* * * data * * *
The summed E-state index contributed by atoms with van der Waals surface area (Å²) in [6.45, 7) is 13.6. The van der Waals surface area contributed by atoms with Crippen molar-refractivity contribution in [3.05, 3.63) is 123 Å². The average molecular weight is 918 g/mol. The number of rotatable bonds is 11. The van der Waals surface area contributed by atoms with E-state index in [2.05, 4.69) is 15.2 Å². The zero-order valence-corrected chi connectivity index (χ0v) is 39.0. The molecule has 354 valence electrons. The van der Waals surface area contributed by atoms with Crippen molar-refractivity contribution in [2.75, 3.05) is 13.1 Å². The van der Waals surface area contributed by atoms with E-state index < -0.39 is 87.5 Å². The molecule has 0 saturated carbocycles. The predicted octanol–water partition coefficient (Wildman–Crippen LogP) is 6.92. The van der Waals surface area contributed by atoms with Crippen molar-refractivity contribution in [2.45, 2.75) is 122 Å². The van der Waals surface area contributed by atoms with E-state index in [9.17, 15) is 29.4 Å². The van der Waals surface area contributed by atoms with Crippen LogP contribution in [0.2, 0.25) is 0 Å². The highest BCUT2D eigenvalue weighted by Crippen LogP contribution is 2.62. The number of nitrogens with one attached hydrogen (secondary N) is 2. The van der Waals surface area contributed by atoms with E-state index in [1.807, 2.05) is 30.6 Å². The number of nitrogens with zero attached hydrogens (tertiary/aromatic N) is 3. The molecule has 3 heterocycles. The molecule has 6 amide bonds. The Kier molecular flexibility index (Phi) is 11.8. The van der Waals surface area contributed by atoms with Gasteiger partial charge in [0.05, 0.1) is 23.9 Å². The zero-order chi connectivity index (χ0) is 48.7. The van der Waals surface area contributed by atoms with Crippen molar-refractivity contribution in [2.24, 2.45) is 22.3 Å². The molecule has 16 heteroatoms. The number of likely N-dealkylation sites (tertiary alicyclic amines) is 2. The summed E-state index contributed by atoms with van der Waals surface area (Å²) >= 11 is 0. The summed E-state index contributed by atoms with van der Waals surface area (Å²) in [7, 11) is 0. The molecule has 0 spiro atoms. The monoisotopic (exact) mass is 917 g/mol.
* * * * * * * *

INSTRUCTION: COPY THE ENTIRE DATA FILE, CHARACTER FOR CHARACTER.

The summed E-state index contributed by atoms with van der Waals surface area (Å²) in [6.45, 7) is 13.6. The van der Waals surface area contributed by atoms with Crippen molar-refractivity contribution in [3.05, 3.63) is 123 Å². The average molecular weight is 918 g/mol. The number of rotatable bonds is 11. The van der Waals surface area contributed by atoms with E-state index in [2.05, 4.69) is 15.2 Å². The zero-order valence-corrected chi connectivity index (χ0v) is 39.0. The molecule has 354 valence electrons. The van der Waals surface area contributed by atoms with Crippen molar-refractivity contribution in [2.75, 3.05) is 13.1 Å². The van der Waals surface area contributed by atoms with E-state index < -0.39 is 87.5 Å². The molecule has 0 saturated carbocycles. The predicted octanol–water partition coefficient (Wildman–Crippen LogP) is 6.92. The van der Waals surface area contributed by atoms with Crippen molar-refractivity contribution in [2.45, 2.75) is 122 Å². The van der Waals surface area contributed by atoms with E-state index in [9.17, 15) is 29.4 Å². The van der Waals surface area contributed by atoms with Crippen LogP contribution in [0.2, 0.25) is 0 Å². The highest BCUT2D eigenvalue weighted by Crippen LogP contribution is 2.62. The number of nitrogens with one attached hydrogen (secondary N) is 2. The van der Waals surface area contributed by atoms with E-state index in [1.807, 2.05) is 30.6 Å². The number of nitrogens with zero attached hydrogens (tertiary/aromatic N) is 3. The molecule has 3 heterocycles. The molecule has 6 amide bonds. The Kier molecular flexibility index (Phi) is 11.8. The van der Waals surface area contributed by atoms with Gasteiger partial charge in [0.05, 0.1) is 23.9 Å². The zero-order chi connectivity index (χ0) is 48.7. The van der Waals surface area contributed by atoms with Crippen molar-refractivity contribution in [2.24, 2.45) is 22.3 Å². The molecule has 16 heteroatoms. The number of likely N-dealkylation sites (tertiary alicyclic amines) is 2. The summed E-state index contributed by atoms with van der Waals surface area (Å²) >= 11 is 0. The summed E-state index contributed by atoms with van der Waals surface area (Å²) in [7, 11) is 0. The molecule has 0 spiro atoms. The monoisotopic (exact) mass is 917 g/mol.